A six-year gap between full-lengths and a move to a prominent metal label could on first glance be interpreted as signs of creative disruption, but The Album Leaf haven’t made a habit of swerving too far in any direction over their 18 years. Instead, the progression of their sound has been one of accumulation and shedding, the cells of its form regenerating in a way that keeps their music evolving, but at a pace that assures familiarity.
Between Waves is the most succinct disc from The Album Leaf since their game-changing Seal Beach EP in 2003. It is, in fact, only one track shy of, and roughly the same number of minutes in length as Forward/Return, their 2012 EP. Forward/Return, in hindsight, feels something like a series of stretching and breathing exercises to recuperate from the lush slow-motion exertion of their 2010 album, A Chorus of Storytellers. The EP’s way of scaling back has allowed Jimmy LaValle - along with his current line-up of David LeBleu, Brad Lee and Matt Resovich - to evaluate and redecorate in places with efficiency.
It is immediately noticeable how the lithe and jittery “False Dawn” opens Between Waves in a starkly different mood a decade on from how Into the Blue Again awoke delicately with “The Light” (a song now permanently etched into the brains of fans of the US television show Scandal). “False Dawn”, like many of the songs on the record, emphasizes pulsing percussion, building momentum in tandem with atmospheric layers. The muscular meditation “New Soul” introduces an unhurried hip hop beat to their tried-and-true Rhodes piano and synth-led ambience. Twin centerpieces “Back to the Start” and “Wandering Still” show melodic flashes of The Album Leaf’s earliest promise without the feeling of looking back.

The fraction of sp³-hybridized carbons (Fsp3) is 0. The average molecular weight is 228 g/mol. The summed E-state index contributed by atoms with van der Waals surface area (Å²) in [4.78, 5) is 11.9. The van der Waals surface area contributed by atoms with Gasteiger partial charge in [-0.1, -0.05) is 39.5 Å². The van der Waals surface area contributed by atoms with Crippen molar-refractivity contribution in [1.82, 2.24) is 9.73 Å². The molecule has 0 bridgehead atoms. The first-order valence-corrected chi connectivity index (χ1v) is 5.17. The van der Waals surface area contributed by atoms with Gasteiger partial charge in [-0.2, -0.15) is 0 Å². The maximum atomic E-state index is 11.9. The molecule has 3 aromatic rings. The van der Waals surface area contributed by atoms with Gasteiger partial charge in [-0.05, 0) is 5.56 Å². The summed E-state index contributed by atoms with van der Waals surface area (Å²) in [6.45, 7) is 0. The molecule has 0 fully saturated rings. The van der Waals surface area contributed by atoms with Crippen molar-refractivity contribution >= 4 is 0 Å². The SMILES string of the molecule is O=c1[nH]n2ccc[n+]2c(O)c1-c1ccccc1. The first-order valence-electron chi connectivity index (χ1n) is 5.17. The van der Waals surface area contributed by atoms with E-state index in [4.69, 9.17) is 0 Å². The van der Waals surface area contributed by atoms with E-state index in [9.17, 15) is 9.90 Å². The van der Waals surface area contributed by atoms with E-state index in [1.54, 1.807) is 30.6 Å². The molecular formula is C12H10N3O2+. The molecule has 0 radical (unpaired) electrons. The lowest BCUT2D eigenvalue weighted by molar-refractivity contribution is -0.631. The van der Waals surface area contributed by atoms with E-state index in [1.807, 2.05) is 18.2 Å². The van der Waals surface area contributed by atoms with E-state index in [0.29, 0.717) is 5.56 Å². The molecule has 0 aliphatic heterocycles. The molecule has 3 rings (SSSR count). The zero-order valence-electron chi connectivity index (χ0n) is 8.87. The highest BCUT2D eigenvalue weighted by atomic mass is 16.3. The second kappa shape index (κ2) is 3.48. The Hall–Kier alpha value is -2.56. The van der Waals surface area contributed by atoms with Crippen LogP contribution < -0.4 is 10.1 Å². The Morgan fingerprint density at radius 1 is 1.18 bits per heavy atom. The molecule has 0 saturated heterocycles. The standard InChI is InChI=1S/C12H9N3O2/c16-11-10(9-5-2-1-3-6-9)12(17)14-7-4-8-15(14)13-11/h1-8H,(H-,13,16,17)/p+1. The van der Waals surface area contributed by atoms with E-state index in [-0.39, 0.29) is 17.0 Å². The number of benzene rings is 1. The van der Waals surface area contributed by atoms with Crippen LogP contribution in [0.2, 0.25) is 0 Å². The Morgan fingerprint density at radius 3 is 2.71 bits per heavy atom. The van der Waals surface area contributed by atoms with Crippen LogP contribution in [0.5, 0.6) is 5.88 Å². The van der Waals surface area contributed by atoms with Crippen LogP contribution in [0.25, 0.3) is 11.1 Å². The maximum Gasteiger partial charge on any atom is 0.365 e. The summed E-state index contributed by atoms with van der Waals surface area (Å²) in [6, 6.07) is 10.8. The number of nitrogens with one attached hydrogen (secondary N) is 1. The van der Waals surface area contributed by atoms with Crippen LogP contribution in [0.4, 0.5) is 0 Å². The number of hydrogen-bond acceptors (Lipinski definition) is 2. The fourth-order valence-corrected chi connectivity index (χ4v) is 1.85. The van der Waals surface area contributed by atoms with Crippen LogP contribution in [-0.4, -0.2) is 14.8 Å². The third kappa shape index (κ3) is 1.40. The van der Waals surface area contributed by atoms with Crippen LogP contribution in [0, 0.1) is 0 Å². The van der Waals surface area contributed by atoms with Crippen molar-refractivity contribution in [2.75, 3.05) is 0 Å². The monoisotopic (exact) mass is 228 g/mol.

Though it is too easy to pin descriptors like “reenergized” on artists who have been around long enough to grow and diversify with time, the sense of focus and physicality on Between Waves is clear enough. This incarnation of The Album Leaf asserts the resilience that has always held up their sentimental exterior.